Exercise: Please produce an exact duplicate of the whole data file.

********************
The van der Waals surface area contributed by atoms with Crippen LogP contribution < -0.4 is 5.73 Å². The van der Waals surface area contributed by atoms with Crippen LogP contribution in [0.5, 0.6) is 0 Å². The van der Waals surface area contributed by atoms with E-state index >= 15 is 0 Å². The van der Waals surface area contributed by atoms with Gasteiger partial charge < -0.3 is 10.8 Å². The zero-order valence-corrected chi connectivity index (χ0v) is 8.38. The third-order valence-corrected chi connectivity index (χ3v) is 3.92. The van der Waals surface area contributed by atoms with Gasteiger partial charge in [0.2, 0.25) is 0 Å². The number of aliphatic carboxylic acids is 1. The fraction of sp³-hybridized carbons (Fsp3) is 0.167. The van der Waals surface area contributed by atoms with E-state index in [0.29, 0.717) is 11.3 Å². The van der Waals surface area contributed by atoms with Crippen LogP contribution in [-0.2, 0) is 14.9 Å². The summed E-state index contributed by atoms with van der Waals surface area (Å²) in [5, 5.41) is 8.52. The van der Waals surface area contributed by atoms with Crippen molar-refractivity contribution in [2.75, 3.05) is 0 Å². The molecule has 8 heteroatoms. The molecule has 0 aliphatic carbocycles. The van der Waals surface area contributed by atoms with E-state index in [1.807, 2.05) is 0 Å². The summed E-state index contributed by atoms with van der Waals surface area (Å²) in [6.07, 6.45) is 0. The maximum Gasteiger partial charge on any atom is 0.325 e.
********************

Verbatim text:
The van der Waals surface area contributed by atoms with Crippen LogP contribution < -0.4 is 5.73 Å². The van der Waals surface area contributed by atoms with Crippen LogP contribution in [0.5, 0.6) is 0 Å². The van der Waals surface area contributed by atoms with E-state index >= 15 is 0 Å². The van der Waals surface area contributed by atoms with Gasteiger partial charge < -0.3 is 10.8 Å². The zero-order valence-corrected chi connectivity index (χ0v) is 8.38. The third-order valence-corrected chi connectivity index (χ3v) is 3.92. The van der Waals surface area contributed by atoms with Gasteiger partial charge in [0.2, 0.25) is 0 Å². The number of aliphatic carboxylic acids is 1. The fraction of sp³-hybridized carbons (Fsp3) is 0.167. The van der Waals surface area contributed by atoms with E-state index in [0.29, 0.717) is 11.3 Å². The van der Waals surface area contributed by atoms with Crippen LogP contribution in [-0.2, 0) is 14.9 Å². The summed E-state index contributed by atoms with van der Waals surface area (Å²) in [5, 5.41) is 8.52. The van der Waals surface area contributed by atoms with Crippen molar-refractivity contribution in [2.75, 3.05) is 0 Å². The molecule has 8 heteroatoms. The molecule has 0 aliphatic carbocycles. The van der Waals surface area contributed by atoms with E-state index in [1.807, 2.05) is 0 Å². The summed E-state index contributed by atoms with van der Waals surface area (Å²) in [6.07, 6.45) is 0. The maximum Gasteiger partial charge on any atom is 0.325 e.